For a more accurate understanding of this complex plant, I recommend checking out Martin A. Lee’s history of Cannabis sativa in the book Smoke Signals (2012). According to Lee, Cannabis sativa was included in the US Pharmacopoeia at the beginning of the 1900, which recognized that the plant had been used for thousands of years for epileptic children. Lee also writes that 90% of the Cannabis sativa around the globe contains THC and CBD in a 1:1 ratio, and medicine for thousands of years was based on this ratio of constituents. It was not until after 1960, when THC was discovered in Israel, and the 1990s, when CBD was discovered in Spain, that plant breeders began to cultivate only female flowers, creating strains that produce much stronger medicine due to much higher levels of either THC or CBD. High-quality cannabis for medicine is grown using pots (indoors) or breathable fabric (outdoors) to control what these bio-accumulator plants ingest.

CBD and THC are both classified by the United States government’s Drug Enforcement Administration as a dangerous Schedule 1 substance and is discussed in the Farm Bill of 2018. However, in 2018, the Food and Drug Administration approved a specific CBD-containing medication, which was then listed under the less-restrictive Schedule 5 by the DEA. Do not be fooled that this is medicine: this fake medicine is a single-molecule compound produced by Big Pharma. Ask for scientific studies.

In 2014, North Carolina passed the Epilepsy Alternative Treatment Act (“Hemp Oil Act”), which allowed for epileptic children who are not responding to conventional treatments to use CBD oil medicinally. Patients must be diagnosed by a doctor at one of four university-affiliated hospitals and the product must be produced in a licensed NC pharmacy with lab testing results attached to each bottle showing that the product contains at least 10% CBD and no more than 0.9% THC. However, CBD oil sold in North Carolina does not display the lab results required by this program. That means that in North Carolina, CBD oil is technically legal, but qualifying products are not actually available. I would also contend that allowing only epileptic children to get Cannabis oil is not sufficient, since there are many other people who have a need for this medicine in North Carolina. Making medicinal cannabis available in North Carolina with laboratory testing will be the only way to get rid of fake medicine in my community.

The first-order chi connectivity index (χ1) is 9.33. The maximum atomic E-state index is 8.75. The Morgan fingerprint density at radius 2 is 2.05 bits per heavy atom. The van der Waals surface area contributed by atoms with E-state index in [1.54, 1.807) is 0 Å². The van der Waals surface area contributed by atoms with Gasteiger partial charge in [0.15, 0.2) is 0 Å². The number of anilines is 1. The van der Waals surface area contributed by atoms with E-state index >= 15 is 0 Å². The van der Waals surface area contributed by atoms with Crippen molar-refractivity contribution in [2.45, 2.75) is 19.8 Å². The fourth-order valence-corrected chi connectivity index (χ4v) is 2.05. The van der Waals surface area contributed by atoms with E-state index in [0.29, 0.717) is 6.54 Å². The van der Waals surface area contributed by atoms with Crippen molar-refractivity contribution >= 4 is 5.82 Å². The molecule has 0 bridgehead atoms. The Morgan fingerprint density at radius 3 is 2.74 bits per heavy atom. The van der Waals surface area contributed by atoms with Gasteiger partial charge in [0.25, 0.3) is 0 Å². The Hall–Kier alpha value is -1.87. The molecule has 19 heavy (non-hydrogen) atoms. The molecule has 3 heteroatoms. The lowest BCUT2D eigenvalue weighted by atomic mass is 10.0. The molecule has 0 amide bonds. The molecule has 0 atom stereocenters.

Finally, we should also pay attention to the many available herbs, supplements, and over-the-counter medications that address the same ailments that people take CBD for, including anxiety, sleeplessness, and minor pain relief. A knowledgeable herbalist or holistic medical practitioner can point people toward other medicines that can heal these problems for a fraction of the cost—and a fraction of the risk—of hemp oil fake medicine.